More than once, Matt Baker has dropped his keys and, without really realizing it, found them flying off the side of his foot, into the air...
More than once, Matt Baker has dropped his keys and, without really realizing it, found them flying off the side of his foot, into the air and back into his hands. That’s the kind of move you find second nature when you’ve flown with the footbag crowd for so long.
“I’ve done that with my phone and broke it,” says Baker, co-founder of the Seattle Juggling and Footbag Festival, which turned the Ravenna-Eckstein Community Center on Saturday into a cavalcade of flying arms, legs, clubs and spheres.
The sixth annual event, attended by about 200 people from as far away as California, Idaho and Washington, D.C., is the nation’s largest ongoing gathering for footbaggers and featured many of the world’s best, including five-time freestyle champ Peter Irish and Canadian phenom Jordan Moir.
Among the equally accomplished jugglers was Aaron Gregg, who holds the world record for chain-saw juggling.
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Commonly — and erroneously — known as Hacky Sacks (a trademarked term owned by Wham-O), footbags have been kicking around since the 1970s, and footbaggers would just as soon distance themselves from the Hacky Sack image, anyway.
“We’re trying to shed the stereotype of the stoner-hippie guy,” says Alex Zerbe, one of two footbaggers listed in Guinness World Records. (He did a move called an “eclipse” 27 consecutive times on French television.)
In a carnival-atmosphere gym strewn with clubs, footbags, backpacks and half-empty water bottles, competitors practiced while spectators ooh’d and aah’d.
Lon Smith, tall and lithe, showed a freestyle aplomb that looked like a skillful tap-dancing routine, except that this shot-filled ball of synthetic leather — small, obedient, airborne — miraculously landed atop his twirling feet with every move.
Jim Penske, ranked second in the world, was all speed and scissor-kicks, while Irish, 37 and recently voted the world’s most innovative juggler, showed his knack for integrating the two forms. “He’s borderline Cirque du Soleil with the stuff he does,” says Baker, who has done footbag demonstrations in all 50 states.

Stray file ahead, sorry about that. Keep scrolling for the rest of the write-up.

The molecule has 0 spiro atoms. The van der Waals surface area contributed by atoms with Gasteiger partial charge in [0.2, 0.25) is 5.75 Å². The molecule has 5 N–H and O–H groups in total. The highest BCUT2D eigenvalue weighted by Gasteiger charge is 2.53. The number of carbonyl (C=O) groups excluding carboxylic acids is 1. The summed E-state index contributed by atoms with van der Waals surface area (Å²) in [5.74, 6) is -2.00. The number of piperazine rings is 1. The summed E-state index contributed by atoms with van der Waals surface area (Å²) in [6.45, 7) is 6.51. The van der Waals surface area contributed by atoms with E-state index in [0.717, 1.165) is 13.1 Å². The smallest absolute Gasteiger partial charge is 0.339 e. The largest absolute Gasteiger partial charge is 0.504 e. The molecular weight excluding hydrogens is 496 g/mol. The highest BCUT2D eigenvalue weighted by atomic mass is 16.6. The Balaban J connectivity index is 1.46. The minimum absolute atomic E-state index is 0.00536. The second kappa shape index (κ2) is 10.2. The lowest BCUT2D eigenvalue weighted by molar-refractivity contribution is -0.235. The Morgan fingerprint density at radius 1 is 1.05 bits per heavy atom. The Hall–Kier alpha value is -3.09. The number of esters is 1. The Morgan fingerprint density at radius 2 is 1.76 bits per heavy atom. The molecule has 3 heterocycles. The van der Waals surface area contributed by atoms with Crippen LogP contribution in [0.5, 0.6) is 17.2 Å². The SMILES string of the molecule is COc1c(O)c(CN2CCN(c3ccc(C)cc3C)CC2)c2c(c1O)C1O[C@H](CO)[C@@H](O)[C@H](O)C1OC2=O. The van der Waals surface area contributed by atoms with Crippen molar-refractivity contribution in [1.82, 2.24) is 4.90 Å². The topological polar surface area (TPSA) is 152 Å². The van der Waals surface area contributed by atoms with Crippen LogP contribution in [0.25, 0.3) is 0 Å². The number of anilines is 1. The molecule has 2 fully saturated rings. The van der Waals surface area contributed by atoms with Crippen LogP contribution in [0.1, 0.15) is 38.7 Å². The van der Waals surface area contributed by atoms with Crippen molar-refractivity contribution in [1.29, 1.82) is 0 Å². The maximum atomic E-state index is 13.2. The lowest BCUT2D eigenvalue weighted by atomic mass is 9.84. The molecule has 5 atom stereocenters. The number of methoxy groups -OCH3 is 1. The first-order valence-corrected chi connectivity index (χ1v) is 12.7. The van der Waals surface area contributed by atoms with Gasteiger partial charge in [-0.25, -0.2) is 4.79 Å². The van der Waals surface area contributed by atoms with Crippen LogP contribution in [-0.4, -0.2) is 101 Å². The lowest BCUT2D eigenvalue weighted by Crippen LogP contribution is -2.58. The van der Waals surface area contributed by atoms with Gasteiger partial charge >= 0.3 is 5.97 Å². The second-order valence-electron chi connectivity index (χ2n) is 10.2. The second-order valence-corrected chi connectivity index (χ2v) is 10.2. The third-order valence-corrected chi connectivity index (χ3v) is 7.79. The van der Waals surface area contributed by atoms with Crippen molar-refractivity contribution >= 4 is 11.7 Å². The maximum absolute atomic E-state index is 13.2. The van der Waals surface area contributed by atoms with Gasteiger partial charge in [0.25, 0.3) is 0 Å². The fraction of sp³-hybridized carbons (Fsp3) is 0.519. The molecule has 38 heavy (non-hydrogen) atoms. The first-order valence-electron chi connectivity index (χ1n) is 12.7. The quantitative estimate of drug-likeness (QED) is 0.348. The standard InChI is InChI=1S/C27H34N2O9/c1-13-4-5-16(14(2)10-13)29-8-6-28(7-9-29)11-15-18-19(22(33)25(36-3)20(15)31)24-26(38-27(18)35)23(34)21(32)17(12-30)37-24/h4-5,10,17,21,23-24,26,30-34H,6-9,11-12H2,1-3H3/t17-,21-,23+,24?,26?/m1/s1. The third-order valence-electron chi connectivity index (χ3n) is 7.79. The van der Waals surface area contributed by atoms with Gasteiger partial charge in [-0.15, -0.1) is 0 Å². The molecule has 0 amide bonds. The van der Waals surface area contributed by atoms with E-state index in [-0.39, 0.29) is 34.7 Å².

Basic moves begin with kicking the bag off the insides or outsides of your feet, or doing the same from behind your other leg. The difficulty spirals from there — 360-degree spins; legs circling the bag in midair, once, twice, before coming back underneath to catch the bag again; kicking the bag from behind with the inside of the foot, up and over one’s head and then catching it with the opposite foot.
“The goal is to string together as many tricks in a row as you can,” Baker says.
Some moves are so quick you can barely tell what’s happening. “It’s hard to train your eyes,” says Sunny Freeman-Genz, 35, one of very few female footbaggers. “That’s why the names really help.”
She eyes one freestyle competitor, putting names to the Scarecrow-of-Oz-like dance as well as she can keep up: “That’s a Ducking Clipper,” she says. “That was a Quantum Butterfly. There’s a Paradox Mirage. That’s a Ripwalk. Whoa — that was a Barraging Butterfly.”
The constantly evolving repertoire is being driven by the scene’s teenagers. “We’re old-school at this point,” Zerbe says.
The old-schoolers comforted themselves in the knowledge that their sport is on the rise. They discussed Smith’s Fred Astaire grace, featured in a recent Modest Mouse video. “Dude, the whole thing stars Lon,” Irish told Zerbe.
“It’s about being invisible,” Baker added. “Everybody’s ignoring him, and he’s doing this amazing thing.”
Kind of like footbag itself. But not anymore.
Marc Ramirez: 206-464-8102 or firstname.lastname@example.org